The streams, they have converged.

Of course, this isn’t anywhere close to anything that was on my radar six months ago. There’s a lot I need to learn. I realize that. That’s probably why I kept showing up unprepared in my dreams. But I know that whatever I don’t know, I’ll be able to learn. I’ll be part of a great team and I’m sure they’ll help me as I try to help them. Am I a little nervous? Sure. But I’m also excited beyond words.

Will I retire with this organization? I don’t know. I certainly hope so. There’s definitely opportunity for professional growth. And a few of my teammates have been with the organization for several years. There’s some staying power here.

tl;dr – I’ve accepted a position as an Employment Coach, helping people find and thrive in their jobs.

While I’m sad to leave my teammates and students in our Essential Skills classroom, I know they are going to have an amazing year next school year.  I’m very excited to kick off this next chapter in my life. And I’m looking forward to what will unfold over the next few years.

 

* Family Christian Stores recently ended its 85 year run and closed all 240 stores. Even if I’d stayed with them, it’s a sure bet I would not have retired as an FCS team member.

 

J is for “Just Pizza”

A to Z Challenge letter J

Ten years ago, I was a Shift Leader at a local pizza franchise. There were times when it was an especially stressful job. There’s nothing like having an unexpected rush of delivery orders on a Friday or Saturday night after you’ve already sent the majority of your cooks and drivers home. When tensions would be high and people were at each other’s throats, the store manager, Chad, would look at us and say, “You guys! It’s just pizza!”  It wasn’t rocket science. And in spite of what some people might have tried to make us think, it wasn’t the end of the world if things didn’t go well one night. Just keep your head up and get the job done. It’s just pizza, after all. This wasn’t an excuse to do things poorly. It wasn’t an excuse to slack off. We still needed to work hard and do our best. But in the end, it was just pizza that we were producing. He did a pretty good job of helping all of us keep things in perspective.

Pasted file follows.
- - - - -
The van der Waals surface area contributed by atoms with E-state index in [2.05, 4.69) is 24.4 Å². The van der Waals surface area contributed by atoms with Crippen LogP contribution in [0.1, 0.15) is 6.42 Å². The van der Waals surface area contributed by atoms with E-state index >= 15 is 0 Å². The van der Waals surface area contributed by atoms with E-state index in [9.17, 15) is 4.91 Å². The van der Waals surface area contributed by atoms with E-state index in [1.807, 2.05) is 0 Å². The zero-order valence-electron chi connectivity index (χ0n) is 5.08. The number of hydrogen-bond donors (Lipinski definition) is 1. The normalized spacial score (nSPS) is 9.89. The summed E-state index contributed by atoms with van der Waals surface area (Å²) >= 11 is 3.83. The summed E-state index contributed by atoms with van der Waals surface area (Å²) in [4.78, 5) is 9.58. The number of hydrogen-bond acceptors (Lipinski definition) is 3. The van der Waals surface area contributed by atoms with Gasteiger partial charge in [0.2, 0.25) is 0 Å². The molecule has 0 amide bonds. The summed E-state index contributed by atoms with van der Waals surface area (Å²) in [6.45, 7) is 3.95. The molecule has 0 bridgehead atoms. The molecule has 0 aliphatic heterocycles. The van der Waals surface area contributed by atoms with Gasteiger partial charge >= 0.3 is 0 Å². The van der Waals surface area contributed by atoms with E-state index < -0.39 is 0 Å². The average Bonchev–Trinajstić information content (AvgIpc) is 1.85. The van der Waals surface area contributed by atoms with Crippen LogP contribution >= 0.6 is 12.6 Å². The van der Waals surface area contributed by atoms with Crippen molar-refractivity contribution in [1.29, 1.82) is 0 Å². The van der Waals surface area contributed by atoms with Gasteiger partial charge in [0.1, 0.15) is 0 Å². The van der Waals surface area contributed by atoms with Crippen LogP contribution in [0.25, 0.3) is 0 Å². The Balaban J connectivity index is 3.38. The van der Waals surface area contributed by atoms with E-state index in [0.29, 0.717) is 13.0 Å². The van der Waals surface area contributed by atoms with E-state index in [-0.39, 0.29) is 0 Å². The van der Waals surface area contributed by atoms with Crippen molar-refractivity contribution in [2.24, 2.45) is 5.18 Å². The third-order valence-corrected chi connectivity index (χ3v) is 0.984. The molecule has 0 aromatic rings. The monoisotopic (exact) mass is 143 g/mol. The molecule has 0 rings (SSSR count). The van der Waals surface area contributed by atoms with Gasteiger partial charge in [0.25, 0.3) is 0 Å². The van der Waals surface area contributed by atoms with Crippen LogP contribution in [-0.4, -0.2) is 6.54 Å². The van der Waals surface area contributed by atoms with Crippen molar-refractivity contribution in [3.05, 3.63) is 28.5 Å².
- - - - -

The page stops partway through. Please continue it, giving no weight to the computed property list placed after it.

“It’s just pizza!”

I’ve found myself using this phrase a lot over the years. It’s helped me remember what’s important in life. It’s helped me keep things in perspective.

It’s also helped me learn that I am not defined by what my job is. When I was working in the pizza industry, I learned very quickly that pizza, although fabulously tasty, is not my passion. While I worked with pizza, I wasn’t a pizza guy. I was me.

I think I forgot about this when I started serving as a pastor in rural Indiana. All of a sudden, I was The Preacher. I had allowed that to define me more than allowing my God-given personality to define my me-ness. Much like Brandon, I even allowed my position as a professional Christian to define my faith for me. I get the impression that I haven’t been alone in this misidentification of  self. Instead of finding my identity in Christ, I had allowed my church profession to define who I saw myself as. And those are two completely different things.

It’s hard pretending to be someone you aren’t. It’s hard trying to live up to others’ expectations because they have this preconceived notion of what a person should act like, look like, like-like, and probably even smell like. And it’s even harder when that spills over into what your family is “supposed” to be like.

So when I remind myself that it’s just pizza, I am reminding myself that I refuse to be defined by the work I do. I refuse to major in the minors and worry about things that really aren’t that big of a deal in the grand scheme of things. I refuse to lose focus on what’s important.

I refuse.

After all, it’s just pizza.